IFRC

Red Cross rescue teams in Taiwan continue search for earthquake survivors

Published: 7 February 2016 13:50 CET

By Hler Gudjonsson, IFRC

The death toll continues to rise in Tainan City after a 6.4 magnitude earthquake struck Kaohsiung province in the South of Taiwan on Saturday morning.

As extensive rescue operations continued late Sunday, 26 deaths have been confirmed, and around 520 people are known to have been injured. 121 people are believed to be still trapped in a number of collapsed buildings and rescue teams are working around the clock to find survivors.

Five rescue teams from Taiwan Red Cross Organization have been supporting government and military emergency services in searching the ruins of collapsed buildings in Yong Kang district of Tainan City. In the most difficult cases, the teams need to spend hours digging through a maze of broken concrete walls and rubble where multi-storey buildings have collapsed and been transformed into deep and impenetrable ruins.  

“Our priority is to search for people who might still be alive,” says Taiwan Red Cross Organization officer Lisa Hsu who has been supporting the Red Cross operation since the disaster struck. “We are already on day two and it’s a race against time to find and rescue any trapped survivors.”

In one dramatic case, Red Cross workers discovered a little boy who was trapped deep inside one of the buildings. The boy, of kindergarten age, was still conscious but a cement wall had fallen on his hand and the task of getting him out turned out to be very complicated.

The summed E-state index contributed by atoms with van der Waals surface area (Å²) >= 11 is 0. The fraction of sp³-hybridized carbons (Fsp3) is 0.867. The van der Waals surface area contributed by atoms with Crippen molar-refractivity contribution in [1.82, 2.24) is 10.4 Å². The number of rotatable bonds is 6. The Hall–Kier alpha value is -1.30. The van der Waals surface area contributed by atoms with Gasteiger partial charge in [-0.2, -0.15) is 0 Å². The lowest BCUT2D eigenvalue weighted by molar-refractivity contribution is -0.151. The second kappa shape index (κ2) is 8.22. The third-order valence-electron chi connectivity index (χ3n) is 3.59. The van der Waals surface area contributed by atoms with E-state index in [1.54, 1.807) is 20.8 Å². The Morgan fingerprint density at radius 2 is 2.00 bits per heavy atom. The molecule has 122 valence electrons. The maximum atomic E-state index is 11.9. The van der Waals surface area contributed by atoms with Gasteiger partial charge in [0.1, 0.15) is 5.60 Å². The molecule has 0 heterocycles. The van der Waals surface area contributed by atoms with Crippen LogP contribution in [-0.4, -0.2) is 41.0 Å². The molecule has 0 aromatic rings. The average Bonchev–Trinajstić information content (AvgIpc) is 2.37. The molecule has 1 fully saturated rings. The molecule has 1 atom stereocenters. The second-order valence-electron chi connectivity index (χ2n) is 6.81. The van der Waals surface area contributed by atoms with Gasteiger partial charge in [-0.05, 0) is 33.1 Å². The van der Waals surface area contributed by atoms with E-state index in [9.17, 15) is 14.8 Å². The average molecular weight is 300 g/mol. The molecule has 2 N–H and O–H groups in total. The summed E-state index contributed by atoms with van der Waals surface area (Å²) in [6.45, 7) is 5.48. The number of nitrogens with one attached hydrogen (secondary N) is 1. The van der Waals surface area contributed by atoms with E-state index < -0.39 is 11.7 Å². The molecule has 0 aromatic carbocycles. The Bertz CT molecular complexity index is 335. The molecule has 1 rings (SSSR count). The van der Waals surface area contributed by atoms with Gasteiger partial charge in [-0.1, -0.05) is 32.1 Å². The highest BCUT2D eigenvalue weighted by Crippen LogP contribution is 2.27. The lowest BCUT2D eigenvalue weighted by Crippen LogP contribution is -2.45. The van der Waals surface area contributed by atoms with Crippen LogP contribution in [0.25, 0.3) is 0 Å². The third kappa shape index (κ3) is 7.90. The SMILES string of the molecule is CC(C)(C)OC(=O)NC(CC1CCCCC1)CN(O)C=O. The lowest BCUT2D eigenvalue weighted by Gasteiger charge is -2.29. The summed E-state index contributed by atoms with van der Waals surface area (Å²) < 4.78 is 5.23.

With broken concrete blocks blocking their way, rescuers had to be lowered into the destroyed building from above and managed to reach the narrow space where the little boy was stuck. Finally, after five hours, the rescuers managed to bring him to safety. Miraculously he did not suffer serious injuries.

“The rescue teams are facing formidable challenges,” says Ms Hsu. “They are working in shifts together with firefighters to dig through the rubble and listen for sounds from trapped people. They use special devices to detect signs of life deep under the surface”.  

Red Cross emergency activities in Tainan city are part of extensive rescue and relief operations involving around 5,000 government workers, 24 rescue dogs and 5 helicopters. Their efforts are closely coordinated through a designated command centre and the various teams cooperate closely to ensure optimal efficiency.

In addition to search and rescue efforts more than 100 Red Cross staff and volunteers are supporting people affected by the earthquake and their families. Red Cross relief teams are supporting 10 hospitals where the injured are receiving medical care and are providing psychosocial support to both patients and their relatives.

Those who were injured as well as the closest relatives of those who were killed in the earthquake are receiving cash grants from the Red Cross to help them overcome the immediate financial difficulties caused by the losses they have suffered. 




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